5′ RACE (rapid amplification of 5′cDNA end) analysis was performed by following the manufacturer’s instruction (Invitrogen). Total RNA was isolated from P0 mouse whole brain using TRIzol (Invitrogen) and RNeasy Mini kit (QIAGEN). Two μg of total RNA were reversed transcribed (50 min, −50°C) using gene specific primer a. First strand cDNA was purified with S.N.A.P column and then the cDNA end was end-labeled with terminal transferase and dCTP. Gene-specific primer b was used in the first PCR amplification with abridged anchor primer (AAP), which recognized poly C sequences of the cDNA tails. The PCR products were used as templates for nested PCR with gene-specific primer c and abridged universal amplification primer (AUAP). Nested PCR products were purified and subcloned into the pBSSK (-) vector and inserts from 4~6 clones were sequenced. Both AAP and AUAP are provided by the 5′RACE kit. Sequences of each of primers were as follows:
The capital letters are sequences from exons while the lowercase letters are sequences with BamHI site designed for cloning.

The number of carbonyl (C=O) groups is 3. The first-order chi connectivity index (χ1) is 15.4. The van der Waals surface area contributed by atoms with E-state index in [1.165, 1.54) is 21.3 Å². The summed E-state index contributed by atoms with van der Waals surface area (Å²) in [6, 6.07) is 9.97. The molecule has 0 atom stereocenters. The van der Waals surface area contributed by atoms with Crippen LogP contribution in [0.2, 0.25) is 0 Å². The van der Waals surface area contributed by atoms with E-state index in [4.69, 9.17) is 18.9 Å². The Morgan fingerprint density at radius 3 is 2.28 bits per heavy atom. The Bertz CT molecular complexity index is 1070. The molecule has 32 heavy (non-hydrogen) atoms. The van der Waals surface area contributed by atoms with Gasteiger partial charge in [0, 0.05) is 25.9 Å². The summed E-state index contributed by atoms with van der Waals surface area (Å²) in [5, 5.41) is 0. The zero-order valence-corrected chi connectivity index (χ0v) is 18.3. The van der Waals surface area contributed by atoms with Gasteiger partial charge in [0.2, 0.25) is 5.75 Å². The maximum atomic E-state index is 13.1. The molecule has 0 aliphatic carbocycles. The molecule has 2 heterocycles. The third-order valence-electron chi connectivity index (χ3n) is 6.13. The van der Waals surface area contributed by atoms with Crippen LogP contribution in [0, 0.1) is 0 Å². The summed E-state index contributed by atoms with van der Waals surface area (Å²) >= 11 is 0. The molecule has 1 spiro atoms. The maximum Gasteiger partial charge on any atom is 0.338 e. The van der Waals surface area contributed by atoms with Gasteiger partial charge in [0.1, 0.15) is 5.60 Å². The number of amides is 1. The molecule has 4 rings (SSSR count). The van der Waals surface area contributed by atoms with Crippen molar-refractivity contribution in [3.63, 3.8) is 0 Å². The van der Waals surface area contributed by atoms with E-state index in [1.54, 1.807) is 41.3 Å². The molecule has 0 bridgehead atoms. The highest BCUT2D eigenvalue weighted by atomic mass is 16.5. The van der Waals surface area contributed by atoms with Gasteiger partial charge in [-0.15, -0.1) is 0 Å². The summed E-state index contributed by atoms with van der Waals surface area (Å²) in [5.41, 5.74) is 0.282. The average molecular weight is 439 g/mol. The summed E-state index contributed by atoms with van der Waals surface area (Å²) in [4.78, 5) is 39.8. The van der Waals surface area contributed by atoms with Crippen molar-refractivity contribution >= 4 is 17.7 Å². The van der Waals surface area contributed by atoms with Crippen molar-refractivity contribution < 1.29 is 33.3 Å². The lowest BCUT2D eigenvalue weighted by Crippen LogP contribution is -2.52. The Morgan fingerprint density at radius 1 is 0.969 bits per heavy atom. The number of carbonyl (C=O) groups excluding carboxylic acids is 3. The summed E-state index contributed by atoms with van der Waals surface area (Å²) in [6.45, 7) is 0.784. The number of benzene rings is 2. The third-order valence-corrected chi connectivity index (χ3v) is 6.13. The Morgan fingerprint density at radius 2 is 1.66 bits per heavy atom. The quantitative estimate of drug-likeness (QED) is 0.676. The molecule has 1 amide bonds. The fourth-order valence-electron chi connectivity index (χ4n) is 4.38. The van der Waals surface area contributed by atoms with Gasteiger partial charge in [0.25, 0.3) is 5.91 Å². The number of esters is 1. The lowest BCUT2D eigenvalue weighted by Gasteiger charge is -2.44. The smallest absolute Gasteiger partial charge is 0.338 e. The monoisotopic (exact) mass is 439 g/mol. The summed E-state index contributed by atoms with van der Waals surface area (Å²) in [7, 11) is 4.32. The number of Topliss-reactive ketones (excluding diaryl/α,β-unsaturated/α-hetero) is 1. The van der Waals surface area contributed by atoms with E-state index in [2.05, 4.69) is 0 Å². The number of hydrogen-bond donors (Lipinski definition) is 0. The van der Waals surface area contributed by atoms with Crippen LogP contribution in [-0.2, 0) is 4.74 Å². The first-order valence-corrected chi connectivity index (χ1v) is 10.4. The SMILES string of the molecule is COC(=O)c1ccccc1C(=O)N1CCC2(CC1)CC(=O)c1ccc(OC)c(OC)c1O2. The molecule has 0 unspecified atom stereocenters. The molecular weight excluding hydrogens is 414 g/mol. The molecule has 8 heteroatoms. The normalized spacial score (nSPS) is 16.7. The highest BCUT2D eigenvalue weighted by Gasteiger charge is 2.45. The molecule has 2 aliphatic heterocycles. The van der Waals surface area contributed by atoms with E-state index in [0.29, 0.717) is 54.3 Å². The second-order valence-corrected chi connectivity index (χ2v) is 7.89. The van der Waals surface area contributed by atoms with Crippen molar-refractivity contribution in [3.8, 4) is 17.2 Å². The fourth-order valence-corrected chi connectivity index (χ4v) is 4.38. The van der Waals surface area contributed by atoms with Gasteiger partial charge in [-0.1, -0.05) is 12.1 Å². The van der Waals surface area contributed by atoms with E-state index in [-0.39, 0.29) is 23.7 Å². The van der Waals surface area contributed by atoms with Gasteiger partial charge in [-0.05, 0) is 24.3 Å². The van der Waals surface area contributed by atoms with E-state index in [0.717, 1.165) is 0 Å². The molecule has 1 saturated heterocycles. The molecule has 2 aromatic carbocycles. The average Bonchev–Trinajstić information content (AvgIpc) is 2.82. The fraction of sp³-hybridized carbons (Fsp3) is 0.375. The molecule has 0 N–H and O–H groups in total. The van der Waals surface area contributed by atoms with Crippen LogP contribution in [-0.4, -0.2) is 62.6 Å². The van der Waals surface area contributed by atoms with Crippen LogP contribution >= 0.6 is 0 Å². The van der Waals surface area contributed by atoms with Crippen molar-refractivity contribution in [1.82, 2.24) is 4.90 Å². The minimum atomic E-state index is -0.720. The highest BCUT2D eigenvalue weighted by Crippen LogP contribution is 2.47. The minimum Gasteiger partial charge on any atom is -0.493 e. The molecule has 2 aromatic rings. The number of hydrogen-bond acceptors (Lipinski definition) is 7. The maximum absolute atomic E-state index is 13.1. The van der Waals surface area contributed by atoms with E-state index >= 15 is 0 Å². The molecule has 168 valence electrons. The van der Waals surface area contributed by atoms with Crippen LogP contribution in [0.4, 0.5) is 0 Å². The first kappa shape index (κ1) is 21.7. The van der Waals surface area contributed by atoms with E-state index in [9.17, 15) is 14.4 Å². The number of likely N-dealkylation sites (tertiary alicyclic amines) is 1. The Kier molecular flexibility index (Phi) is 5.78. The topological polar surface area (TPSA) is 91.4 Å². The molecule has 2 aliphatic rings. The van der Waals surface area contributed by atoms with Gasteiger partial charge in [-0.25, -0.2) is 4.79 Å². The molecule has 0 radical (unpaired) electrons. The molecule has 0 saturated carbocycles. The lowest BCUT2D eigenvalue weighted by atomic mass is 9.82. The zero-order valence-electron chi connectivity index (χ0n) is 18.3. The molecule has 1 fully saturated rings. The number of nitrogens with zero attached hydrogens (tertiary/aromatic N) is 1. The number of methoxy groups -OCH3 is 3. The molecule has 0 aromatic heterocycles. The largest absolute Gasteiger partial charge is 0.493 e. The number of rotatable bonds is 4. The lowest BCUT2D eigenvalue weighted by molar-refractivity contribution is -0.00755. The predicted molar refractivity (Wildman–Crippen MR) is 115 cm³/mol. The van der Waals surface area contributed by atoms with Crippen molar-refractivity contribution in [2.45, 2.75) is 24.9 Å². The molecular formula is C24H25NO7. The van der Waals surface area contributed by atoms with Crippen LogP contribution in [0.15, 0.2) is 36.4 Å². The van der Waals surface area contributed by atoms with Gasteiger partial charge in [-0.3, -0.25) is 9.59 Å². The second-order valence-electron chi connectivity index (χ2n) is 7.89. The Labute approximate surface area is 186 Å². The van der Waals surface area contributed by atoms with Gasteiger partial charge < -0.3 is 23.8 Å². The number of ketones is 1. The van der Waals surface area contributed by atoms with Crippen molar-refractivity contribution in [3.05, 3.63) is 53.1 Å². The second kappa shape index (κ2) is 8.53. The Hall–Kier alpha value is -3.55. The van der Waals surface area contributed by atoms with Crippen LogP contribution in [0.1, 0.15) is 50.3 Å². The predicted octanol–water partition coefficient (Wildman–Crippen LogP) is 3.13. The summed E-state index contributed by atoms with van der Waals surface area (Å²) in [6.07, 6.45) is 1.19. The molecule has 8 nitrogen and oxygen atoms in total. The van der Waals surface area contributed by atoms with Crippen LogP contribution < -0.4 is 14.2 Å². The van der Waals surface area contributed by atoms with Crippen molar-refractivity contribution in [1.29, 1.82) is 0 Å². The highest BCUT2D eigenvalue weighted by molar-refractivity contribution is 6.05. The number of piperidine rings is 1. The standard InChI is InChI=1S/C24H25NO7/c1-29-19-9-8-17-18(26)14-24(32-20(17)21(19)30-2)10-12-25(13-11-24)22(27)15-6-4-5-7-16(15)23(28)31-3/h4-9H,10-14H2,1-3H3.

Mouse in situ probes for Type III Nrg1 and ErbB4 were from 607-1206 nt of Genbank accession number AF045654 and 3088-3957 nt of accession number L07868, respectively. In situ hybridization results were obtained using non-radioactive, digoxigenin (DIG)-UTP-labeled probes (sense and antisense) according to manufacturer’s instructions (Roche). Mice (P3-P14) were fixed in 4% paraformaldehyde by transcardial perfusion and brains were removed and postfixed overnight at 4°C. Following cryoprotection in 30% sucrose, brains were embedded in OCT, and 12 μm coronal sections were cut and collected on slides. Sections were treated with 4% paraformaldehyde for 20 min and washed in PBS. Then they were treated with acetic anhydride solution (295 ml H2O with 4 ml triethanolamine, 0.525 ml concentrated HCl and 0.75 ml acetic anhydride) and washed with PBS. The sections were placed in a slide mailer containing pre-hybridization solution (50% formamide, 1X Denhardt’s, 0.1% Tween-20, 250 μg/ml E. coli MRE 600 tRNA, 500 μg/ml herring sperm DNA) and incubated at room temperature for 2 hours. Hybridization was done at 70°C overnight with dig-UTP-labeled RNA probes (sense or antisense) in the prehybridization solution at a concentration of 1 ng/μl. The next day the sections were washed at 70°C with 5XSSC for 10min and 0.2XSSC for 4 times, 30 minutes each. Another 0.2XSSC wash at room temperature was followed by a TBS wash (0.1 M Tris, pH 7.5, 0.15 M NaCl). The sections were blocked with 10% sheep serum in TBS for 1 hour at room temperature before incubating with an alkaline phosphatase conjugated anti-DIG antibody (Roche, 1:4000, in TBS with 10% sheep serum and 0.1% Triton X-100) overnight at 4°C. Sections were then washed with TBS containing 0.1% Triton X-100 3 times for 45 minute total. For the color development, sections were equilibrated with buffer containing 0.1M Tris, pH 9.5, 0.1M NaCl, 50 mM MgCl2, 0.1% Triton X-100, and 0.24 mg/ml levamisole for 10 minutes before applying NBT/BCIP (Roche, 20 μl/ml in the above buffer) and incubated at 37°C for 4-6 hours. After color development sections were mounted and photographed without counterstaining.